Published February 10, 2017
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Wells Fargo & Co., still grappling with fallout from a sales-practices scandal, is reorganizing its payments, virtual solutions and innovation group as the bank looks to increase its use of artificial intelligence and other emerging technologies.
The group, led by Wells Fargo veteran Avid Modjtabai, was created in October with a goal to “redefine the next generation of capabilities and offerings, and to prioritize research and development that elevates the customer experience,” according to a statement from the bank.
With the restructuring, it now will increase focus on three areas: payments, artificial intelligence and application programming interfaces, code that helps software components communicate with one another.
Payments and APIs will be overseen by Danny Peltz, Wells Fargo’s head of treasury, merchant and payment solutions group. Steve Ellis, who leads the bank’s innovation group, will manage artificial intelligence.
Mr. Ellis, who’s been with the bank for nearly 30 years, will be charged with exploring new uses for AI and crafting a strategy to expand it across the bank’s business units. Putting the strategy under a single leader could limit redundant efforts and give the bank a more unified approach to how it manages data and delivers it to customers in real-time.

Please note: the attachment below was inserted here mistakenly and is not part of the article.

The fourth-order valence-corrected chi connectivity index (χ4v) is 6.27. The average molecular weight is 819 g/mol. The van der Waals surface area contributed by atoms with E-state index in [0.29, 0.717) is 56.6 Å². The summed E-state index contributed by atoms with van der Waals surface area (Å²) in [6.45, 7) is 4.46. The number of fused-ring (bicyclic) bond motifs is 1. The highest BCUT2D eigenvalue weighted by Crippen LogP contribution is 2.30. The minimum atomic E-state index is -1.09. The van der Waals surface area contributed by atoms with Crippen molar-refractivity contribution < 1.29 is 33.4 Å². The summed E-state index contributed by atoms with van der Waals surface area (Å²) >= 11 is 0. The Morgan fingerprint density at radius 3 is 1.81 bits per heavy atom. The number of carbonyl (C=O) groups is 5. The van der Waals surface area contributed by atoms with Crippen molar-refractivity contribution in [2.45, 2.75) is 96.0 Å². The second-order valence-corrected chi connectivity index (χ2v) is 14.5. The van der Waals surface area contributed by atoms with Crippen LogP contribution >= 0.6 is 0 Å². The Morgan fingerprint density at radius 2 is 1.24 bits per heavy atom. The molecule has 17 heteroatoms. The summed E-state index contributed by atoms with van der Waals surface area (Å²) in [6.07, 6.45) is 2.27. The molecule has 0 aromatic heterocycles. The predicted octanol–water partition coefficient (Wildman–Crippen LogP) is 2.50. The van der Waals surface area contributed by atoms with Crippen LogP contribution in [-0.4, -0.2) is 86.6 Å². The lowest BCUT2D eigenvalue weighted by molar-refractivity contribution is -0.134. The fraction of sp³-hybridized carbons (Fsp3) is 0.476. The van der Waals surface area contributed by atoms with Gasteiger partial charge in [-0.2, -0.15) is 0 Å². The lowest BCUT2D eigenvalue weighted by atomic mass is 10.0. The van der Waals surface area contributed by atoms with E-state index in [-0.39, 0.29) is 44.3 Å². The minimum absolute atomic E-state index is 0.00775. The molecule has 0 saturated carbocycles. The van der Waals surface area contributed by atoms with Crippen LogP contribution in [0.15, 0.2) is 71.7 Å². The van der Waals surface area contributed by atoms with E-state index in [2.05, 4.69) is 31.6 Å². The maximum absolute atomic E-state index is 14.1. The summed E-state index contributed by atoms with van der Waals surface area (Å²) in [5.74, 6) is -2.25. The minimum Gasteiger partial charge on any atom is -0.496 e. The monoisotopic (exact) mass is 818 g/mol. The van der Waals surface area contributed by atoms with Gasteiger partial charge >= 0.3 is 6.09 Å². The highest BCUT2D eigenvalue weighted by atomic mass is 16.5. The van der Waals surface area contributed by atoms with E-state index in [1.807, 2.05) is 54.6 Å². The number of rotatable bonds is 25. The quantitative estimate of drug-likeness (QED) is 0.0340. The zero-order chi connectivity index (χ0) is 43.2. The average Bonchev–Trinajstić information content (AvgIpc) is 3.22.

“Our preference would be that we don’t have 18 different versions of AI, or have it deployed 20 different ways,” Mr. Ellis said in an interview. “It’s not an effective or efficient use of data.”
Financial institutions see artificial intelligence as a way to improve customer experience and automate routine back-office processes and compliance tasks, which could save money and free employees to focus on value-added activities. Spending on AI technologies by companies is expected to grow to $47 billion in 2020 from nearly $8 billion in 2016, according to a forecast from market-research firm International Data Corp.
Wells Fargo continues to explore AI’s role in fraud detection, underwriting, payments, compliance and cybersecurity, among other areas. The bank sees opportunity in speech recognition technology that could help customers complete transactions while driving, or improve their experience interacting with technologies like chatbots or Facebook Inc.’s Messenger platform.
AI could also help anticipate customer needs and provide a more personalized experience, Mr. Ellis said. After someone receives a text message from a friend asking for $200, perhaps a payments platform could open automatically instead of making the customer find and open it himself.
Wells Fargo continues to feel the repercussions of a sales-tactics scandal that led to the abrupt departure of CEO John Stumpf and an investigation by the Justice Department. The bank in September entered into a $185 million settlement and enforcement action with regulators over sales practices that included staff opening accounts without customers’ knowledge.
Re-disseminated by The Asian Banker from The Wall Street Journal